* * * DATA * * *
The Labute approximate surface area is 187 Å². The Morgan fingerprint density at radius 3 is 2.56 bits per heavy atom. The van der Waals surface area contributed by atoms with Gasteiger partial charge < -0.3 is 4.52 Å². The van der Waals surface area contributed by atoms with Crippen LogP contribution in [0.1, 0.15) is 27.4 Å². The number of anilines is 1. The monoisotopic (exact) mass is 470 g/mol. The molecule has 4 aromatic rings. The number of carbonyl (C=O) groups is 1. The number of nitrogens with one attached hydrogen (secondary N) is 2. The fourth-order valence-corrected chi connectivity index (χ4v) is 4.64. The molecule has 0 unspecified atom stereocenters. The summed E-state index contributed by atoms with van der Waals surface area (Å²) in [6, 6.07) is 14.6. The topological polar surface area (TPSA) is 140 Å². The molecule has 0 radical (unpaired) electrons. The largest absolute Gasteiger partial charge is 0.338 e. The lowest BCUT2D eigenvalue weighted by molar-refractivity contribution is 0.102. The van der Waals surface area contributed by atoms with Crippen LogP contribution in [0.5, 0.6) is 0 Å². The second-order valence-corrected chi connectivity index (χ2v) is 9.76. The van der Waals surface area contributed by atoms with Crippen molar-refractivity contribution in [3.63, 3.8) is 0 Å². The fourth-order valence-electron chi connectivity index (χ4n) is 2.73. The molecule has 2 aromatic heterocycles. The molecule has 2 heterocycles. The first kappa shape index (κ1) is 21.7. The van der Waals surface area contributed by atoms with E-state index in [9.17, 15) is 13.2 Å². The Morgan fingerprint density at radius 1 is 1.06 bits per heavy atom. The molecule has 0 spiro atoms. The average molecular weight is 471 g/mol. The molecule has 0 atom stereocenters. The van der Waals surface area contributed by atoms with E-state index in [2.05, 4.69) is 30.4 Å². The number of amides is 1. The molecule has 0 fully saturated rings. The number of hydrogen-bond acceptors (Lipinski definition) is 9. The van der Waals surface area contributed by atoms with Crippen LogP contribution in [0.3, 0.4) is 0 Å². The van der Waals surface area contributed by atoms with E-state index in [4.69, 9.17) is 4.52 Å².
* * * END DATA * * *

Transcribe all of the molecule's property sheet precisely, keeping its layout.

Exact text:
The Labute approximate surface area is 187 Å². The Morgan fingerprint density at radius 3 is 2.56 bits per heavy atom. The van der Waals surface area contributed by atoms with Gasteiger partial charge < -0.3 is 4.52 Å². The van der Waals surface area contributed by atoms with Crippen LogP contribution in [0.1, 0.15) is 27.4 Å². The number of anilines is 1. The monoisotopic (exact) mass is 470 g/mol. The molecule has 4 aromatic rings. The number of carbonyl (C=O) groups is 1. The number of nitrogens with one attached hydrogen (secondary N) is 2. The fourth-order valence-corrected chi connectivity index (χ4v) is 4.64. The molecule has 0 unspecified atom stereocenters. The summed E-state index contributed by atoms with van der Waals surface area (Å²) in [6, 6.07) is 14.6. The topological polar surface area (TPSA) is 140 Å². The molecule has 0 radical (unpaired) electrons. The largest absolute Gasteiger partial charge is 0.338 e. The lowest BCUT2D eigenvalue weighted by molar-refractivity contribution is 0.102. The van der Waals surface area contributed by atoms with Crippen LogP contribution in [0.5, 0.6) is 0 Å². The second-order valence-corrected chi connectivity index (χ2v) is 9.76. The van der Waals surface area contributed by atoms with Crippen molar-refractivity contribution in [3.63, 3.8) is 0 Å². The fourth-order valence-electron chi connectivity index (χ4n) is 2.73. The molecule has 2 aromatic heterocycles. The molecule has 2 heterocycles. The first kappa shape index (κ1) is 21.7. The van der Waals surface area contributed by atoms with E-state index in [9.17, 15) is 13.2 Å². The Morgan fingerprint density at radius 1 is 1.06 bits per heavy atom. The molecule has 0 spiro atoms. The average molecular weight is 471 g/mol. The molecule has 0 atom stereocenters. The van der Waals surface area contributed by atoms with E-state index in [2.05, 4.69) is 30.4 Å². The number of amides is 1. The molecule has 0 fully saturated rings. The number of hydrogen-bond acceptors (Lipinski definition) is 9. The van der Waals surface area contributed by atoms with Crippen LogP contribution in [0.3, 0.4) is 0 Å². The van der Waals surface area contributed by atoms with E-state index in [4.69, 9.17) is 4.52 Å².